The work it takes to respond to the issue of racism in the church and the wider community is difficult and slow but it must be done, said Bishop Shelton J. Fabre of the Diocese of Houma-Thibodaux, La.
Speaking at the Archdiocese of Louisville’s online Archdiocesan Leadership Institute March 9, Bishop Fabre discussed “Witnessing to the dignity of the human person as an antidote to the grave sin of racism.” And he shared six ways to respond to racism.
Typically, the Archdiocesan Leadership Institute draws parish leaders, clergy, staff and volunteers together for a day-long gathering of learning and sharing, but this one was presented via the online Zoom platform due to the COVID-19 pandemic.
Bishop Fabre spoke to a group of 149 individuals, including Archbishop Joseph E. Kurtz, Dr. Brian Reynolds, chancellor, members of the clergy and individuals who serve in various ministries in the archdiocese.
During the first part of the day, Bishop Fabre discussed the U.S. Conference of Catholic Bishops’ 2018 pastoral letter on racism “Open Wide Our Hearts: The Enduring Call to Love.” Bishops Fabre, chairman of the bishops’ Ad Hoc Committee Against Racism, played a key role in drafting the letter.
His afternoon presentation posed the question: “How can we move forward in responding to issues of racism in the church and our communities?”
Bishop Fabre said, “The work is hard and the work is slow, but the work must be done. It’s our call as a church and our task as disciples of Jesus Christ.”
Racism affects how “we experience the journey through life,” he said.
For some that journey is one of “optimism, hope and advancement,” he said. For others, it’s one of “fear, dread, injustice and descrimination.”
Bishop Fabre shared six ways to respond to the sin of racism:
- “Recognize and respond to racism as a life issue,” he said. “Racism attacks the human life and dignity of it’s victims. …To truly and authentically be pro-life, we must strive to dismantle in our own hearts as well as in society all attacks against the sanctity of life and one such attack is racism.”
- Seek to overcome individualism and encounter others who are racially different. Racism “traps people into individualism, blaming others for the misfortunes they encounter in life,” said Bishop Fabre. He noted that “Open Wide Our Hearts: An Enduring Call to Love,” released by the U.S. bishops in 2018 stated that only by “ ‘forging authentic relationships can we truly see each other as Christ sees us.’ ” This can only happen, he said, “if we step out of individualism.”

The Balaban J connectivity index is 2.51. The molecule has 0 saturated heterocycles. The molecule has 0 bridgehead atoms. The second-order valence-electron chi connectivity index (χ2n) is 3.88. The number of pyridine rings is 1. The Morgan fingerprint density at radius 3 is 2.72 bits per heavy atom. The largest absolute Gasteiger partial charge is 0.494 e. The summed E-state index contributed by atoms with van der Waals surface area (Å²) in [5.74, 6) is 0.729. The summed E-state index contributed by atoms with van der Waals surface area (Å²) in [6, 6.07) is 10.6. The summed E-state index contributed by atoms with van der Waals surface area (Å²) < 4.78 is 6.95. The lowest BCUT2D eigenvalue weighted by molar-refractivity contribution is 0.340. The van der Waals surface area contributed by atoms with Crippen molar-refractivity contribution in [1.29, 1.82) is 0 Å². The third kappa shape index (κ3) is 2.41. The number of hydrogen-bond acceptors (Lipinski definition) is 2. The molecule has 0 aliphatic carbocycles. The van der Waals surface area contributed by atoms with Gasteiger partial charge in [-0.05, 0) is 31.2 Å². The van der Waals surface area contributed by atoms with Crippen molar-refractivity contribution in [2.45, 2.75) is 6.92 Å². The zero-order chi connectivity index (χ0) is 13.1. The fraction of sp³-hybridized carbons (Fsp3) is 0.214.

- Accept the growing racial diversity in the nation and the church. “The church in the U.S. has been enriched by many races and cultures. … We must believe and act upon the fact that there can be unity in our diversity,” said Bishop Fabre. He noted that racism is typically seen as a “Black and white” issue, but noted that in reality racism affects “people of all colors.” “Educating ourselves on the church’s teachings and catechizing the youth and adults must be a way forward,” said the bishop.
- Seek the conversion of one’s own heart. Bishop Fabre said that while it’s important to work for civil legislation that protects people from racism, “as people of faith we must understand that it is ours to undertake a deeper task,” he said. “Each must examine our own hearts … or what we declare will be empty words.”
- Preach against racism. He urged members of the clergy to regularly preach against racism. “We all know that preaching against racism will elicit a response, but we must nonetheless lead our people to a path of goodness, charity, justice and peace,” said the bishop. It’s also necessary to give people hope and to remind them of the “grace available to overcome racism,” he said.
- Pray for an end to racism. “Rely on the power of prayer. Prayers are often dismissed in these times as having no effect, but authentic prayer keeps us honest about where we are in our fight against racism,” said Bishop Fabre.
Bishop Fabre’s presentation was followed by a question and answer session.
The Archdiocesan Leadership Institute was funded by the Addressing Economic Challenges Facing Pastoral Leaders Lilly Endowment Grant.